[cabfpub] Pre-Ballot - Short-Life Certificates
benl at google.com
Wed Nov 19 08:35:02 MST 2014
On Wed Nov 19 2014 at 2:39:36 PM Sigbjørn Vik <sigbjorn at opera.com> wrote:
> On 19-Nov-14 15:13, Ben Laurie wrote:
> > On Wed Nov 19 2014 at 8:53:57 AM Sigbjørn Vik <sigbjorn at opera.com
> > <mailto:sigbjorn at opera.com>> wrote:
> > On 18-Nov-14 18:22, Ben Laurie wrote:
> > >
> > > On Mon Nov 10 2014 at 3:03:04 PM Sigbjørn Vik <sigbjorn at opera.com
> > <mailto:sigbjorn at opera.com>
> > > <mailto:sigbjorn at opera.com <mailto:sigbjorn at opera.com>>> wrote:
> > >
> > > So here is another suggestion:
> > > Create a special breed of short-lived certificates. They have
> > no 'valid
> > > from' or 'valid to' fields, nor revocation pointers. Instead
> > they carry
> > > a proof of the time they were issued, e.g. the latest hash
> > from a CT
> > > log. The certificate is valid 3 days from that timestamp.
> > Backdating is
> > > possible (and legal, but more than 3 days is pointless),
> > pre-issuing is
> > > impossible. Clients have CT log data anyhow, and can compare
> > their local
> > > time to the log time, and automatically account for any clock
> > skew.
> > > Since clock skew is handled, expired certs can be treated just
> > > harshly as revoked certs. Total data size on the wire should
> > be smaller
> > > than the original proposal.
> > >
> > >
> > > I would certainly be pushing for CT to be used for short-lived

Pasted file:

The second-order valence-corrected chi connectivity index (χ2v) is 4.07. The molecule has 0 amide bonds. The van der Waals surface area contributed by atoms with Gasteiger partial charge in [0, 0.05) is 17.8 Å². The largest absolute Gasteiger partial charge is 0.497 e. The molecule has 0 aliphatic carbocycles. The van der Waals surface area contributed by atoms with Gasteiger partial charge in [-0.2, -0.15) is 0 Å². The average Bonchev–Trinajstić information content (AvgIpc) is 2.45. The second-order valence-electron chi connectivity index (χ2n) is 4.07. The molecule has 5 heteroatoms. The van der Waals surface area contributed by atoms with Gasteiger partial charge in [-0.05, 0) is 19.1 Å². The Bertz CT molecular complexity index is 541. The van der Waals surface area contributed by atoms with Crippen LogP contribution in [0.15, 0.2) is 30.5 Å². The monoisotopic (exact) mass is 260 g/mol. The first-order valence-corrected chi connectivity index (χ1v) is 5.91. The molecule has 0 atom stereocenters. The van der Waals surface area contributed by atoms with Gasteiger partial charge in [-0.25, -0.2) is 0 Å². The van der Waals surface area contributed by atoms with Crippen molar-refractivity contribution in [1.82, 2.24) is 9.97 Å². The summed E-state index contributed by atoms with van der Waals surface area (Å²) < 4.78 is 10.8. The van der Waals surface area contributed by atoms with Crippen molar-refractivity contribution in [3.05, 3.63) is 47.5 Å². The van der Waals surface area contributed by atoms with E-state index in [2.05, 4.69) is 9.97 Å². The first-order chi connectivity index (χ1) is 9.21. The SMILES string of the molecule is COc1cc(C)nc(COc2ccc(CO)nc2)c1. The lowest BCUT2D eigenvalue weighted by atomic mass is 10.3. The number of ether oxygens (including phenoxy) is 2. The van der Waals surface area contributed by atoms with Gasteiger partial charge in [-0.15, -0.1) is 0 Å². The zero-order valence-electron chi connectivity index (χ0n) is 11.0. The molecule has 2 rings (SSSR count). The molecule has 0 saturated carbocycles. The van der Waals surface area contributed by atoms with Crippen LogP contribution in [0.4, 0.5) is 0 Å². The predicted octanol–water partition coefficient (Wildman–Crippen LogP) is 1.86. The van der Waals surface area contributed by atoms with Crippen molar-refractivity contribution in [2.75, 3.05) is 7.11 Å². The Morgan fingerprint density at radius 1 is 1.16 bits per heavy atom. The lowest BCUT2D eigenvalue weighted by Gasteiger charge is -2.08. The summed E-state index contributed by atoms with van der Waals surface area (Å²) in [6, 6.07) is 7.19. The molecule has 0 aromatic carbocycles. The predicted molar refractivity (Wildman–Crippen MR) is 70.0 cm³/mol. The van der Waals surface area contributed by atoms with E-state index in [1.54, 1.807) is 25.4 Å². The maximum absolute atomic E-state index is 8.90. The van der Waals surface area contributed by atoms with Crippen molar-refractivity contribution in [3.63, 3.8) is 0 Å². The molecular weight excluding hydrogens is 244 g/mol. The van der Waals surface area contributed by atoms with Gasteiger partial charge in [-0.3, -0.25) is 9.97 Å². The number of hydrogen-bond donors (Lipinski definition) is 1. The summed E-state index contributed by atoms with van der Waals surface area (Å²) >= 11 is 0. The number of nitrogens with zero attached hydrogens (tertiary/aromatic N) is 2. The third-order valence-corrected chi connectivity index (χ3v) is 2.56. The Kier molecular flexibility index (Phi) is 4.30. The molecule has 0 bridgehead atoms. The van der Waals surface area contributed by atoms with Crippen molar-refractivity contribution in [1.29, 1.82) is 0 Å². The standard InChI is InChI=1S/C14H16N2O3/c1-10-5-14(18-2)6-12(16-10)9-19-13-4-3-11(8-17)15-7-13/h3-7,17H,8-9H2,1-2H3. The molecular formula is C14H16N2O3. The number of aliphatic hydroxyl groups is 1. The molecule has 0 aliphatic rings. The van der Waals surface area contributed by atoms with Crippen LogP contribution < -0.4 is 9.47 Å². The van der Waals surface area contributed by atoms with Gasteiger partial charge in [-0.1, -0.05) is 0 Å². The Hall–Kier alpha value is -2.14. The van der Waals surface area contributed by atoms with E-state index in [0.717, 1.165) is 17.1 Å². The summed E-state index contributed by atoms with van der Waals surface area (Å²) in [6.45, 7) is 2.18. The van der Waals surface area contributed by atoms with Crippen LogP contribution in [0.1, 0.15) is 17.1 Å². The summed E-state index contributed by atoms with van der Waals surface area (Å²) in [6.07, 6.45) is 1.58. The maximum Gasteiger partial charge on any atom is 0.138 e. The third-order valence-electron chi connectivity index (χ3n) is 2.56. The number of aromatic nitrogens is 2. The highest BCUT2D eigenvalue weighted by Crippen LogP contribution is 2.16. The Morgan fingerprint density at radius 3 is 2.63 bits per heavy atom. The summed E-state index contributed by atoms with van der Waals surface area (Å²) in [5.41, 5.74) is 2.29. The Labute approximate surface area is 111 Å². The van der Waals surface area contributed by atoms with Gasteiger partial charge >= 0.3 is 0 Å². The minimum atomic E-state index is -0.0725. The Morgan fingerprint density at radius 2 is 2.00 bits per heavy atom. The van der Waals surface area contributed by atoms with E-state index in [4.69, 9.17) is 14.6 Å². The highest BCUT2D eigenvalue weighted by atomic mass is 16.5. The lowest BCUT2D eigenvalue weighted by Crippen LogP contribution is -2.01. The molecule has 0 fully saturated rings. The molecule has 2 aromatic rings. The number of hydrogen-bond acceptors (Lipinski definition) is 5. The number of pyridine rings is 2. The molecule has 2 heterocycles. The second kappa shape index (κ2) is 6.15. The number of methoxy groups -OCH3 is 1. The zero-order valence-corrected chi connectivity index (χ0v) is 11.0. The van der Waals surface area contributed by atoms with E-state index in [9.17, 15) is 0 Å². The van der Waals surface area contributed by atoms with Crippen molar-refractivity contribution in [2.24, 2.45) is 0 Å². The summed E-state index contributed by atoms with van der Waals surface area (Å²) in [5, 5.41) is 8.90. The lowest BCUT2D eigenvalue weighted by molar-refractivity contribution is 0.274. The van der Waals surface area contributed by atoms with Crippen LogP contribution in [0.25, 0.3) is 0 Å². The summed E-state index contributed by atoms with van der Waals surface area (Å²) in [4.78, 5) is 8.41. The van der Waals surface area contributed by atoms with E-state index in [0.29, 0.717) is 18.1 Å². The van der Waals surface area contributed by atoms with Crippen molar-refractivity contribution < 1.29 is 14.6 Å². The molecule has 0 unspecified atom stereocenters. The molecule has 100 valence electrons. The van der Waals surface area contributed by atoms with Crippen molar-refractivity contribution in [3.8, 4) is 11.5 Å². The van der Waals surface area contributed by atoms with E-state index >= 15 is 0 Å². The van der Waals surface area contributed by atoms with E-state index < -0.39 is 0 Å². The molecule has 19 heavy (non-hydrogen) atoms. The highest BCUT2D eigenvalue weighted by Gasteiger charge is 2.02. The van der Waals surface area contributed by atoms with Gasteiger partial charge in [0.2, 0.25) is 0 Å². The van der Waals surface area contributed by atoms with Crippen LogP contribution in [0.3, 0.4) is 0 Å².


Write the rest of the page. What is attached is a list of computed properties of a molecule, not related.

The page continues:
> > > certificates, just like any other, so that part I'm fine with.
> > >
> > > However, if we're going to introduce logs as a trusted source of
> > > then we would need to think about how logs can prove that their
> > time is
> > > honest. This strikes me as potentially quite tricky.
> > Logs don't need a clock nor a timestamp. All the certificate needs
> to do
> > is to include the latest hash published by the log, this proves that
> > certificate was issued after that hash was calculated. If that hash
> > delayed more than MMD after real time, the log would have had
> > this is all the proof we need. An issue for the client is to keep
> > of when hashes was published, but that has many solutions.
> > Surely this is not sufficient - the client also needs to check that the
> > cert is not expired, for which a time is needed (I think).
> If you know the issuance date, and a rule that such certs expire
> three days later, that is sufficient.
> Clients recognize the hash from the log, look up when the certificate
> was issued (when the hash was published), and set the certificate to
> expire three days later.
The question is: how do I know its 3 days later?
>  Technically this is a "issued no earlier than" date, but that should
> be good enough.
> Sigbjørn Vik
> Opera Software
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